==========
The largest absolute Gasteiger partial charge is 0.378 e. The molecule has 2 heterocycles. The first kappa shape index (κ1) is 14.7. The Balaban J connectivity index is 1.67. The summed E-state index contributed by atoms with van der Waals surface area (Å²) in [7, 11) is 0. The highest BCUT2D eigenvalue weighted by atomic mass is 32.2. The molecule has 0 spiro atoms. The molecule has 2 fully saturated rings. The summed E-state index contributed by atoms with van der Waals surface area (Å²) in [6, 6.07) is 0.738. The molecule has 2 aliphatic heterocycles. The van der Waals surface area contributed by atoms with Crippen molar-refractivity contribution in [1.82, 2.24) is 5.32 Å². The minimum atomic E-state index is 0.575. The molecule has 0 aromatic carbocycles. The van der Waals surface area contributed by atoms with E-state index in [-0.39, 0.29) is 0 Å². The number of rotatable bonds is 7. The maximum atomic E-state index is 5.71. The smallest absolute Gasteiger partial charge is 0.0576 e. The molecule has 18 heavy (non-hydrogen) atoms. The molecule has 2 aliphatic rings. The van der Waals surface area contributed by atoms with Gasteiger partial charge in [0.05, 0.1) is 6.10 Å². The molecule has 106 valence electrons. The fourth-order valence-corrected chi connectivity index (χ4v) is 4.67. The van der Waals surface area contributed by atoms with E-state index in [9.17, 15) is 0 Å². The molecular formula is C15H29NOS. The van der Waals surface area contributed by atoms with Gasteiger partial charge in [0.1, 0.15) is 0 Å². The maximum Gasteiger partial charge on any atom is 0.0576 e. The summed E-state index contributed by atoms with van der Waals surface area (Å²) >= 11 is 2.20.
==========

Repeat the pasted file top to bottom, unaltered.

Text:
The largest absolute Gasteiger partial charge is 0.378 e. The molecule has 2 heterocycles. The first kappa shape index (κ1) is 14.7. The Balaban J connectivity index is 1.67. The summed E-state index contributed by atoms with van der Waals surface area (Å²) in [7, 11) is 0. The highest BCUT2D eigenvalue weighted by atomic mass is 32.2. The molecule has 0 spiro atoms. The molecule has 2 fully saturated rings. The summed E-state index contributed by atoms with van der Waals surface area (Å²) in [6, 6.07) is 0.738. The molecule has 2 aliphatic heterocycles. The van der Waals surface area contributed by atoms with Crippen molar-refractivity contribution in [1.82, 2.24) is 5.32 Å². The minimum atomic E-state index is 0.575. The molecule has 0 aromatic carbocycles. The van der Waals surface area contributed by atoms with E-state index in [-0.39, 0.29) is 0 Å². The number of rotatable bonds is 7. The maximum atomic E-state index is 5.71. The smallest absolute Gasteiger partial charge is 0.0576 e. The molecule has 18 heavy (non-hydrogen) atoms. The molecule has 2 aliphatic rings. The van der Waals surface area contributed by atoms with Gasteiger partial charge in [0.05, 0.1) is 6.10 Å². The molecule has 106 valence electrons. The fourth-order valence-corrected chi connectivity index (χ4v) is 4.67. The van der Waals surface area contributed by atoms with E-state index in [9.17, 15) is 0 Å². The molecular formula is C15H29NOS. The van der Waals surface area contributed by atoms with Gasteiger partial charge in [0.1, 0.15) is 0 Å². The maximum Gasteiger partial charge on any atom is 0.0576 e. The summed E-state index contributed by atoms with van der Waals surface area (Å²) >= 11 is 2.20.